By Bishop Mitchell T. Rozanski
As I returned from the papal consistory in Rome a few weeks ago, I sat next to Monsignor Donald Sakano, the pastor of the Basilica of Old St. Patrick’s Cathedral in New York City. He spoke of the ministry to the people of the neighborhood and the physical plant needs that he and his community were addressing. One of the needs was the high brick wall that was built to protect the church and her members during the attacks of the Know-Nothing Party of the mid-1800s. The wall is a stark reminder of the days when people were attacked simply because they came to our country to make a better life for themselves and their families. Over the years that wall protected the Irish, German, Italian and African immigrants who sought refuge in the church.
Clearly, the topic of immigration has generated many deep feelings in our region and various places throughout the United States. Some state that the church should not have any place in speaking of immigration and the status of immigrants. But if the church remained silent, we would not be faithful to the mission that Jesus Christ entrusted to us as his people. From the Gospels, we know that Jesus preached of the basic human dignity of each person. Whether encountering a sinner, a leper, a rich young man or a Samaritan woman, Jesus treated each one with respect. When we gather on Holy Thursday, we recall the washing of the disciples’ feet at the Last Supper as well as the words of Jesus after he gave us his own body and blood, “Do this in memory of me.” This command refers to the Eucharist as well as the mission to which Jesus gave to his church.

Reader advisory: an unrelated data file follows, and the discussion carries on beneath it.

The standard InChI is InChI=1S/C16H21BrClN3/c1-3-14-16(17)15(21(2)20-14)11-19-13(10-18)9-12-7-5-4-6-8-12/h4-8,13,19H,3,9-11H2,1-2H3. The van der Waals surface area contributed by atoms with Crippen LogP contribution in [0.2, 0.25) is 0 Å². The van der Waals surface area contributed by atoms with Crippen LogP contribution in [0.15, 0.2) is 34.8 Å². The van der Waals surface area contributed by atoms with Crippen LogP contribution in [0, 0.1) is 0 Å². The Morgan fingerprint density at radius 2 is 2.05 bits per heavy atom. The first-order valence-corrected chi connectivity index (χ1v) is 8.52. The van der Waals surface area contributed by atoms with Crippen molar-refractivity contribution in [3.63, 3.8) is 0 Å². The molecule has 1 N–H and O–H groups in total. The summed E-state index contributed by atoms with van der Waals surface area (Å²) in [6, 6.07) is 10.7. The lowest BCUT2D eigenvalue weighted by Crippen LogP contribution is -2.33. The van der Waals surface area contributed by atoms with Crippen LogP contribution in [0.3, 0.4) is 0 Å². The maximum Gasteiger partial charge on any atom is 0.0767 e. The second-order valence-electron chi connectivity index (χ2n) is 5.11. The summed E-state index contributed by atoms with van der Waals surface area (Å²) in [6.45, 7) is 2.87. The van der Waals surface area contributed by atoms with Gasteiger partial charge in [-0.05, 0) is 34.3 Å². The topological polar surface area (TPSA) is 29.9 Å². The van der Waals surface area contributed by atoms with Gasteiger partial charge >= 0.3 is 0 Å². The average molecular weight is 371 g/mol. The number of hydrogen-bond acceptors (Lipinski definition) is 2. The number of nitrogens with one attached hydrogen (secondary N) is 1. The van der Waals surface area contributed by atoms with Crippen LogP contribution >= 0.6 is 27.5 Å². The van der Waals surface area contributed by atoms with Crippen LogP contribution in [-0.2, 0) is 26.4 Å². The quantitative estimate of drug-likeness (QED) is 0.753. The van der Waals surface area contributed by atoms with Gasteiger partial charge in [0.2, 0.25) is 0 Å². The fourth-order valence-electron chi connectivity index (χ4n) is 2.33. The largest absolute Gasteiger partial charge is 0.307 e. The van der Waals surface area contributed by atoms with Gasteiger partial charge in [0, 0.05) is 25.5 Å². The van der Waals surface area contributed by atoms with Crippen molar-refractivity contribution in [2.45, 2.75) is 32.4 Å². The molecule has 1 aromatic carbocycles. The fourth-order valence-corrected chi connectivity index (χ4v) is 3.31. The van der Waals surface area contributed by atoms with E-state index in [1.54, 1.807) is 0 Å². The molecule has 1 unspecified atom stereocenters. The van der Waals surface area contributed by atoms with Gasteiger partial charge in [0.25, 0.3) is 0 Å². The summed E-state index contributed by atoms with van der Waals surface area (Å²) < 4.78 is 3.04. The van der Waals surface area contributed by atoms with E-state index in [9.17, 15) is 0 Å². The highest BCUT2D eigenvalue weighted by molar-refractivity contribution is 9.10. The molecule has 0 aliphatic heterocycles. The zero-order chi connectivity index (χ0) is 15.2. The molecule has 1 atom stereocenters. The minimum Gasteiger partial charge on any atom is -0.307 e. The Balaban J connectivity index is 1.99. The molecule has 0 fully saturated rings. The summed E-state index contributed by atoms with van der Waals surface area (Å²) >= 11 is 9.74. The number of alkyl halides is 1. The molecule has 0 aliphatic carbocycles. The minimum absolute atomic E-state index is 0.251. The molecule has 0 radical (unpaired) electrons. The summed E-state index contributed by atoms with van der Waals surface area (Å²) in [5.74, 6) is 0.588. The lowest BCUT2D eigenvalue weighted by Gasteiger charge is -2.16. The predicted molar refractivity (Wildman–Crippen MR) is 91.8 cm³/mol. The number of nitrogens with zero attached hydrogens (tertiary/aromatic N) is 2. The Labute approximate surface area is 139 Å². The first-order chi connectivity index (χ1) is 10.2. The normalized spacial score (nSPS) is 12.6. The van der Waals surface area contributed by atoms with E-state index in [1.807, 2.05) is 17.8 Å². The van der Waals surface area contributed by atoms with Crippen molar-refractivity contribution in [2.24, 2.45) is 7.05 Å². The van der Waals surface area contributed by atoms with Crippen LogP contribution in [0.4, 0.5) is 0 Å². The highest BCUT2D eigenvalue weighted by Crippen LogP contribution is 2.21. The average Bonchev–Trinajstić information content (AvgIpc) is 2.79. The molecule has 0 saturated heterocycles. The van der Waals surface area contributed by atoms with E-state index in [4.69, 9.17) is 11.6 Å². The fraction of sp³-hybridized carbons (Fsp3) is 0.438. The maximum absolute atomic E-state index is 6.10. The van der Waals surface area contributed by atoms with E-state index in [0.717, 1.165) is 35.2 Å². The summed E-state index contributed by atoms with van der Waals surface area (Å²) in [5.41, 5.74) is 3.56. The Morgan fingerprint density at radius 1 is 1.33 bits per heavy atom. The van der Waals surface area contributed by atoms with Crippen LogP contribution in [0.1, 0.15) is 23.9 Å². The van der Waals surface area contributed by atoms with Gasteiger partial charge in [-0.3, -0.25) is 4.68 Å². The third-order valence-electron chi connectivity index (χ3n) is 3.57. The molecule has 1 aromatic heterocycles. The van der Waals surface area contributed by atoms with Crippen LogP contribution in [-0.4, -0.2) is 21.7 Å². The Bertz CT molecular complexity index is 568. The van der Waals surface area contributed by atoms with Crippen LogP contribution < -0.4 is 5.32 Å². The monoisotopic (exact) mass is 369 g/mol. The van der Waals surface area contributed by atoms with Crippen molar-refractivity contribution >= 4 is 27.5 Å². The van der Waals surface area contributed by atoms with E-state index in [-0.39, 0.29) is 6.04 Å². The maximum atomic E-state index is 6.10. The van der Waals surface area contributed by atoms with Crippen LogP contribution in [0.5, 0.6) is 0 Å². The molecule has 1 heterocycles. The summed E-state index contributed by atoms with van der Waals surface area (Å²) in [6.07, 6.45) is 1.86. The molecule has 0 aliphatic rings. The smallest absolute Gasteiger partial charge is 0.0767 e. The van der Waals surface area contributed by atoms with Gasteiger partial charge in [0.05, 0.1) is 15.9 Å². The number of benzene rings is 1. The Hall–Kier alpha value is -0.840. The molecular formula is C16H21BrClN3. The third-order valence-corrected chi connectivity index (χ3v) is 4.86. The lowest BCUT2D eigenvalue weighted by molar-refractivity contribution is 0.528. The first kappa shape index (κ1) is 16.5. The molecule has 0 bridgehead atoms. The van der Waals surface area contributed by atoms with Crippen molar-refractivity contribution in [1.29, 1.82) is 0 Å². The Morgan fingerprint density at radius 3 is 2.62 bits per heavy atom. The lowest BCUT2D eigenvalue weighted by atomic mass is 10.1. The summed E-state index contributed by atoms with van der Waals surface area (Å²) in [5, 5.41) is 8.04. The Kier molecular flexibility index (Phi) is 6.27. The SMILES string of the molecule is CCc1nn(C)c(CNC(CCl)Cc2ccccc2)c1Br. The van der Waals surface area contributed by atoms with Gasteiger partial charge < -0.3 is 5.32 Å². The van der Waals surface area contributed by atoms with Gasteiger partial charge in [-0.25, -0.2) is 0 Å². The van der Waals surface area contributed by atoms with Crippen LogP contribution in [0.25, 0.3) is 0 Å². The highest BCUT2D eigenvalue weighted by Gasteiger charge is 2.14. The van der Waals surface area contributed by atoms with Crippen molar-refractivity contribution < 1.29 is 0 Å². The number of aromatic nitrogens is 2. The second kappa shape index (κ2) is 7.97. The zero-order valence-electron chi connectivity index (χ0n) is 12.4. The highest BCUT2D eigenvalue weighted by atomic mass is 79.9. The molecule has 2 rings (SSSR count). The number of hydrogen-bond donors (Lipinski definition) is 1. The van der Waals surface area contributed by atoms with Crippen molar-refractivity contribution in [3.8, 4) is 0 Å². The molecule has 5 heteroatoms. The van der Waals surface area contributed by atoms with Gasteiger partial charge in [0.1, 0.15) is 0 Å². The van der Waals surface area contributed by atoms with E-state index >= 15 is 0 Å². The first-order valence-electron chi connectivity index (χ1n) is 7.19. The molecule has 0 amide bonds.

Over these past years, the church has consistently upheld the dignity of the human person created in the image of God. Our clear voice in response to the clear threat to human dignity caused by abortion, the death penalty, and euthanasia has not weakened or been silenced by legislative agendas or popular opinions. Whenever the church sees the image of God being marred, we are obligated to speak out.
While the Secure Communities program attempts to address part of the concerns of our country’s broken immigration system, it does so at the expense of human dignity and the well-being of the family. Even those in local law enforcement worry about their ability to protect communities because of the lack of trust created by their enforcement of the Secure Communities program. The church firmly believes in the right of government to control and protect its borders; however, the human dignity and human rights of undocumented migrants should be respected. We have much to contribute to the United States by applying the Gospel message as we seek to better the lives of all our people.
The wall that surrounds Old St. Patrick Cathedral in New York City, please God, is not necessary today. But I pray that the wall does not symbolize that our Catholic faith is now kept within the confines of a building rather than being lived and proclaimed in the freedom that Jesus calls us to live.
Bishop Rozanski is an auxiliary bishop of the Archdiocese of Baltimore.